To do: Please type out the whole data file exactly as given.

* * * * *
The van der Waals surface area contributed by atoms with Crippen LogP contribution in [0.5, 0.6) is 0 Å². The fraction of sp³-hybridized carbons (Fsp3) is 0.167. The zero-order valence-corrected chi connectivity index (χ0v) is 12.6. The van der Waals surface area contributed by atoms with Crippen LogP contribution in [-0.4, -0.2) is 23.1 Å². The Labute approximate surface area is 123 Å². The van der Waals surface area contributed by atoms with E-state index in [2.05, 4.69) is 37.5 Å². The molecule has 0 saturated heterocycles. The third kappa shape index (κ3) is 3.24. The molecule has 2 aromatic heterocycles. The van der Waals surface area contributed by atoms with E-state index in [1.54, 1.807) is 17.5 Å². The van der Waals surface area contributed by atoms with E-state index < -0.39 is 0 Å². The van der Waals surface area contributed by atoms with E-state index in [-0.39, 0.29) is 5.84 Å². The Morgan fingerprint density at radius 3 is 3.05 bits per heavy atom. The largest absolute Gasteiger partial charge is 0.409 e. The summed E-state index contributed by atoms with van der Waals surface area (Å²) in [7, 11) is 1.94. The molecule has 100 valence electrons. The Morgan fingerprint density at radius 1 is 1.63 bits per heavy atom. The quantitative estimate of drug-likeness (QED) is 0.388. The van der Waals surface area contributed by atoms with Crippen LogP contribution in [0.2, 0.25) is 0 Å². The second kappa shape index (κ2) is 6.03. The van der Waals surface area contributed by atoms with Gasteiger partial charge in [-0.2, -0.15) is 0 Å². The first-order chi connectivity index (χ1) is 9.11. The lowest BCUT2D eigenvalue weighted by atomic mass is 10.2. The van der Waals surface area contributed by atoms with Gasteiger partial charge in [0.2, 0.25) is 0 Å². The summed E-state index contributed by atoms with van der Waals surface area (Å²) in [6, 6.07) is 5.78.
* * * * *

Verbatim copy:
The van der Waals surface area contributed by atoms with Crippen LogP contribution in [0.5, 0.6) is 0 Å². The fraction of sp³-hybridized carbons (Fsp3) is 0.167. The zero-order valence-corrected chi connectivity index (χ0v) is 12.6. The van der Waals surface area contributed by atoms with Crippen LogP contribution in [-0.4, -0.2) is 23.1 Å². The Labute approximate surface area is 123 Å². The van der Waals surface area contributed by atoms with E-state index in [2.05, 4.69) is 37.5 Å². The molecule has 0 saturated heterocycles. The third kappa shape index (κ3) is 3.24. The molecule has 2 aromatic heterocycles. The van der Waals surface area contributed by atoms with E-state index in [1.54, 1.807) is 17.5 Å². The van der Waals surface area contributed by atoms with E-state index < -0.39 is 0 Å². The van der Waals surface area contributed by atoms with E-state index in [-0.39, 0.29) is 5.84 Å². The Morgan fingerprint density at radius 3 is 3.05 bits per heavy atom. The largest absolute Gasteiger partial charge is 0.409 e. The summed E-state index contributed by atoms with van der Waals surface area (Å²) in [7, 11) is 1.94. The molecule has 100 valence electrons. The Morgan fingerprint density at radius 1 is 1.63 bits per heavy atom. The quantitative estimate of drug-likeness (QED) is 0.388. The van der Waals surface area contributed by atoms with Crippen LogP contribution in [0.2, 0.25) is 0 Å². The second kappa shape index (κ2) is 6.03. The van der Waals surface area contributed by atoms with Gasteiger partial charge in [-0.2, -0.15) is 0 Å². The first-order chi connectivity index (χ1) is 9.11. The lowest BCUT2D eigenvalue weighted by atomic mass is 10.2. The van der Waals surface area contributed by atoms with Gasteiger partial charge in [0.2, 0.25) is 0 Å². The summed E-state index contributed by atoms with van der Waals surface area (Å²) in [6, 6.07) is 5.78.